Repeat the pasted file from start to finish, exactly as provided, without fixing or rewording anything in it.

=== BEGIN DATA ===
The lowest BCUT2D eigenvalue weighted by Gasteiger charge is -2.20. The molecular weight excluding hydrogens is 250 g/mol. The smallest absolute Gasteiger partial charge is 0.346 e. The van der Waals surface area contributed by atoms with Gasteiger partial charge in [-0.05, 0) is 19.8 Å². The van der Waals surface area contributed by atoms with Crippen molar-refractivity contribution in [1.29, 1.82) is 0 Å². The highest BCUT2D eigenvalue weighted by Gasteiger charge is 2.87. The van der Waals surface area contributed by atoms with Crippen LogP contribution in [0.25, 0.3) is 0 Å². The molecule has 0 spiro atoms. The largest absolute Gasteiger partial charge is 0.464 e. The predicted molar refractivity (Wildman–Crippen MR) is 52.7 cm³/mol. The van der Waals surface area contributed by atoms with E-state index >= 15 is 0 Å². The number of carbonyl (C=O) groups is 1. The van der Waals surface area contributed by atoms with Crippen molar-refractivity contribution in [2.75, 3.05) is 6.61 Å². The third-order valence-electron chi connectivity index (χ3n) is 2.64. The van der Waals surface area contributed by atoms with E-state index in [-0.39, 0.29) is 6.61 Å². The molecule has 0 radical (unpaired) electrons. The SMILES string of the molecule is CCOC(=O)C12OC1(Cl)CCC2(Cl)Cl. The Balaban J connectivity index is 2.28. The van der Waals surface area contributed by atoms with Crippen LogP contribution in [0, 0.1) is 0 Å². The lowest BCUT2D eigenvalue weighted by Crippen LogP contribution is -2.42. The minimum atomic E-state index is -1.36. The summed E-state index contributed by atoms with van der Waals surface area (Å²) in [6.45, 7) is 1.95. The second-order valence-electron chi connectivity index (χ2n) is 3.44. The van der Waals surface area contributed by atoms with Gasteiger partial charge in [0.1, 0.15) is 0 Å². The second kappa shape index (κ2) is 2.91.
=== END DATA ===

The lowest BCUT2D eigenvalue weighted by Gasteiger charge is -2.20. The molecular weight excluding hydrogens is 250 g/mol. The smallest absolute Gasteiger partial charge is 0.346 e. The van der Waals surface area contributed by atoms with Gasteiger partial charge in [-0.05, 0) is 19.8 Å². The van der Waals surface area contributed by atoms with Crippen molar-refractivity contribution in [1.29, 1.82) is 0 Å². The highest BCUT2D eigenvalue weighted by Gasteiger charge is 2.87. The van der Waals surface area contributed by atoms with Crippen LogP contribution in [0.25, 0.3) is 0 Å². The molecule has 0 spiro atoms. The largest absolute Gasteiger partial charge is 0.464 e. The predicted molar refractivity (Wildman–Crippen MR) is 52.7 cm³/mol. The van der Waals surface area contributed by atoms with E-state index >= 15 is 0 Å². The number of carbonyl (C=O) groups is 1. The van der Waals surface area contributed by atoms with Crippen molar-refractivity contribution in [2.75, 3.05) is 6.61 Å². The third-order valence-electron chi connectivity index (χ3n) is 2.64. The van der Waals surface area contributed by atoms with E-state index in [-0.39, 0.29) is 6.61 Å². The molecule has 0 radical (unpaired) electrons. The SMILES string of the molecule is CCOC(=O)C12OC1(Cl)CCC2(Cl)Cl. The Balaban J connectivity index is 2.28. The van der Waals surface area contributed by atoms with Crippen LogP contribution in [0, 0.1) is 0 Å². The lowest BCUT2D eigenvalue weighted by Crippen LogP contribution is -2.42. The minimum atomic E-state index is -1.36. The summed E-state index contributed by atoms with van der Waals surface area (Å²) in [6.45, 7) is 1.95. The second-order valence-electron chi connectivity index (χ2n) is 3.44. The van der Waals surface area contributed by atoms with Gasteiger partial charge in [0.1, 0.15) is 0 Å². The second kappa shape index (κ2) is 2.91.